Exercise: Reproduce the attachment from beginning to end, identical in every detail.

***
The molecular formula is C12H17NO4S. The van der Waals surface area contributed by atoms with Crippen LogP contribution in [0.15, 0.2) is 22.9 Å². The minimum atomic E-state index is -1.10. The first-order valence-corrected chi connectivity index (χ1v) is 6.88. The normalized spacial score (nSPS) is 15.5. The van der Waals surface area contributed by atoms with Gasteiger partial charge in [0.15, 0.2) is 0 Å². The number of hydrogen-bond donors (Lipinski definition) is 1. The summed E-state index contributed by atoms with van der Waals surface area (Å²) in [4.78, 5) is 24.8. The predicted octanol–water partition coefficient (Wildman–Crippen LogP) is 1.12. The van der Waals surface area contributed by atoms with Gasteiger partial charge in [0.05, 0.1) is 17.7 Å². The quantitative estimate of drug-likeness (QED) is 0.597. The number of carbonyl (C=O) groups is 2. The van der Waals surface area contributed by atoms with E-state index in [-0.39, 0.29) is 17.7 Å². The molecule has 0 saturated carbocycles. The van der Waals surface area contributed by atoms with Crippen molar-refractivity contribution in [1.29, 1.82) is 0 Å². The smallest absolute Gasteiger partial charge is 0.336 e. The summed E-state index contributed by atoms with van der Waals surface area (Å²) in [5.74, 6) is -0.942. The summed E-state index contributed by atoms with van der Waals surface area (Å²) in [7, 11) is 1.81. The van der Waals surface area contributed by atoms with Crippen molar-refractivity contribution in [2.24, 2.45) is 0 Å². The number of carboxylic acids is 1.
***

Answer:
The molecular formula is C12H17NO4S. The van der Waals surface area contributed by atoms with Crippen LogP contribution in [0.15, 0.2) is 22.9 Å². The minimum atomic E-state index is -1.10. The first-order valence-corrected chi connectivity index (χ1v) is 6.88. The normalized spacial score (nSPS) is 15.5. The van der Waals surface area contributed by atoms with Gasteiger partial charge in [0.15, 0.2) is 0 Å². The number of hydrogen-bond donors (Lipinski definition) is 1. The summed E-state index contributed by atoms with van der Waals surface area (Å²) in [4.78, 5) is 24.8. The predicted octanol–water partition coefficient (Wildman–Crippen LogP) is 1.12. The van der Waals surface area contributed by atoms with Gasteiger partial charge in [0.05, 0.1) is 17.7 Å². The quantitative estimate of drug-likeness (QED) is 0.597. The number of carbonyl (C=O) groups is 2. The van der Waals surface area contributed by atoms with E-state index in [-0.39, 0.29) is 17.7 Å². The molecule has 0 saturated carbocycles. The van der Waals surface area contributed by atoms with Crippen molar-refractivity contribution in [1.29, 1.82) is 0 Å². The smallest absolute Gasteiger partial charge is 0.336 e. The summed E-state index contributed by atoms with van der Waals surface area (Å²) in [5.74, 6) is -0.942. The summed E-state index contributed by atoms with van der Waals surface area (Å²) in [7, 11) is 1.81. The van der Waals surface area contributed by atoms with Crippen molar-refractivity contribution in [2.24, 2.45) is 0 Å². The number of carboxylic acids is 1.